A hysterectomy is the surgical removal of the uterus and/or the cervix and is used to treat several conditions, therefore the recovery from the surgery depends heavily on the type of procedure performed.
Risk of prolapse
Following a hysterectomy some women develop pelvic organ prolapse. Before a hysterectomy the bladder, urethra, vagina and uterus are all attached to the pelvic walls by a system of connective tissue, fascia and ligaments. When the uterus is removed an element of this supportive structure is also removed which can cause some women to experience a pelvic organ prolapse.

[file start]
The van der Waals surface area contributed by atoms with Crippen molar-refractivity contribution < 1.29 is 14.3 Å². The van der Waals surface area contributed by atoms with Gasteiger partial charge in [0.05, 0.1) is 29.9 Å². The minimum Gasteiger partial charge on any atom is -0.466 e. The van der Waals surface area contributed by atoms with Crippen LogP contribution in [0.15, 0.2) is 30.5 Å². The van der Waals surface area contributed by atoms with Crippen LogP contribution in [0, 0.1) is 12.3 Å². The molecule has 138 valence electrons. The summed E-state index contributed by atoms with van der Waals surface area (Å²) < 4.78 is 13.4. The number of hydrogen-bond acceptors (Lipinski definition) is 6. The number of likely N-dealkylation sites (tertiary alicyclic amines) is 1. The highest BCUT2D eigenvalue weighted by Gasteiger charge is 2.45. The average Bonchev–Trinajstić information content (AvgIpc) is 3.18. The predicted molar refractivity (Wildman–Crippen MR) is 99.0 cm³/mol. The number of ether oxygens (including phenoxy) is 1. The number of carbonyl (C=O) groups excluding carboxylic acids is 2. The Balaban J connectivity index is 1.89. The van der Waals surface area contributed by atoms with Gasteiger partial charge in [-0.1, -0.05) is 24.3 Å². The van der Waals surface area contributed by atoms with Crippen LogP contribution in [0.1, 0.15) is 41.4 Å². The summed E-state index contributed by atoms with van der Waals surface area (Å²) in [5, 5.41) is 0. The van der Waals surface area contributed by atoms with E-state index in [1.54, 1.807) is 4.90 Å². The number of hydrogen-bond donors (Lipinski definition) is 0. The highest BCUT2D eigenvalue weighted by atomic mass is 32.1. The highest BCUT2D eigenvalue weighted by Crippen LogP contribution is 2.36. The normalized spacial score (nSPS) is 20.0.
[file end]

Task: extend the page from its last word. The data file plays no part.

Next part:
Symptoms of a prolapse
A prolapse is where one or more of the pelvic organs, or the vagina itself falls into the vaginal opening. Common signs and symptoms of a prolapse can include:
A strong pelvic floor is key to avoiding a prolapse. As a start try these two exercises that are gentle on the pelvis post hysterectomy.
It is also important to support your pelvic floor in your everyday activities following a hysterectomy. Using your core breath always exhale on effort, no matter the activity, to protect and stabilise the pelvic floor and abdominal walls.
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